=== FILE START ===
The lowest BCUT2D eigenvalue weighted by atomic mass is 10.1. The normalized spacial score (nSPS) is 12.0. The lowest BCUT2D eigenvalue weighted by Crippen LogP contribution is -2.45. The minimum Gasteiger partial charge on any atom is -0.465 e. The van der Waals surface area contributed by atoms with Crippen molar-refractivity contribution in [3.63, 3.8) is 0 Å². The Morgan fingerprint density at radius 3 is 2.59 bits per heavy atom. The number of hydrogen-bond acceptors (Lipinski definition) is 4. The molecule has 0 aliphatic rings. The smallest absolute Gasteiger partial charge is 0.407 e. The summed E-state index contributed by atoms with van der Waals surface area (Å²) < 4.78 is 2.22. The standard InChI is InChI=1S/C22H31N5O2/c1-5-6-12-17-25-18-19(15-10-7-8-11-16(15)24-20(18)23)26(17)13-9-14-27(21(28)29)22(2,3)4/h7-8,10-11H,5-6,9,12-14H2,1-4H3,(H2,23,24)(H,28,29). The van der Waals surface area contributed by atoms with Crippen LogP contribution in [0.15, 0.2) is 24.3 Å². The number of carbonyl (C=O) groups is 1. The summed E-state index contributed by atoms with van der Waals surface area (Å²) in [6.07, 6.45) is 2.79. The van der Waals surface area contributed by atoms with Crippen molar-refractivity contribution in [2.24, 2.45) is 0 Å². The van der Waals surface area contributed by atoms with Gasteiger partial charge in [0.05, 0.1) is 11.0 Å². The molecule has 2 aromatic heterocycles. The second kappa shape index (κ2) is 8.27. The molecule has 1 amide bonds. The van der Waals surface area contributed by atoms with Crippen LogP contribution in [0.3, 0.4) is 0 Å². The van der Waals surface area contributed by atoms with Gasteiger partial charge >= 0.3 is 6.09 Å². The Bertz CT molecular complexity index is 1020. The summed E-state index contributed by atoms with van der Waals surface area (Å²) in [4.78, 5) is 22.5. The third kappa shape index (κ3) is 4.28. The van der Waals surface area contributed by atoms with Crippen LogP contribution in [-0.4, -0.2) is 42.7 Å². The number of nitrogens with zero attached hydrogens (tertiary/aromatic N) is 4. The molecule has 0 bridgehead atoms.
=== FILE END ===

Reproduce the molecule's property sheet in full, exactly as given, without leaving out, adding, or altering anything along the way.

The lowest BCUT2D eigenvalue weighted by atomic mass is 10.1. The normalized spacial score (nSPS) is 12.0. The lowest BCUT2D eigenvalue weighted by Crippen LogP contribution is -2.45. The minimum Gasteiger partial charge on any atom is -0.465 e. The van der Waals surface area contributed by atoms with Crippen molar-refractivity contribution in [3.63, 3.8) is 0 Å². The Morgan fingerprint density at radius 3 is 2.59 bits per heavy atom. The number of hydrogen-bond acceptors (Lipinski definition) is 4. The molecule has 0 aliphatic rings. The smallest absolute Gasteiger partial charge is 0.407 e. The summed E-state index contributed by atoms with van der Waals surface area (Å²) < 4.78 is 2.22. The standard InChI is InChI=1S/C22H31N5O2/c1-5-6-12-17-25-18-19(15-10-7-8-11-16(15)24-20(18)23)26(17)13-9-14-27(21(28)29)22(2,3)4/h7-8,10-11H,5-6,9,12-14H2,1-4H3,(H2,23,24)(H,28,29). The van der Waals surface area contributed by atoms with Crippen LogP contribution in [0.15, 0.2) is 24.3 Å². The number of carbonyl (C=O) groups is 1. The summed E-state index contributed by atoms with van der Waals surface area (Å²) in [6.07, 6.45) is 2.79. The van der Waals surface area contributed by atoms with Crippen molar-refractivity contribution in [2.24, 2.45) is 0 Å². The van der Waals surface area contributed by atoms with Gasteiger partial charge in [0.05, 0.1) is 11.0 Å². The molecule has 2 aromatic heterocycles. The second kappa shape index (κ2) is 8.27. The molecule has 1 amide bonds. The van der Waals surface area contributed by atoms with Crippen LogP contribution in [0.3, 0.4) is 0 Å². The van der Waals surface area contributed by atoms with Gasteiger partial charge >= 0.3 is 6.09 Å². The Bertz CT molecular complexity index is 1020. The summed E-state index contributed by atoms with van der Waals surface area (Å²) in [4.78, 5) is 22.5. The third kappa shape index (κ3) is 4.28. The van der Waals surface area contributed by atoms with Crippen LogP contribution in [-0.4, -0.2) is 42.7 Å². The number of nitrogens with zero attached hydrogens (tertiary/aromatic N) is 4. The molecule has 0 bridgehead atoms.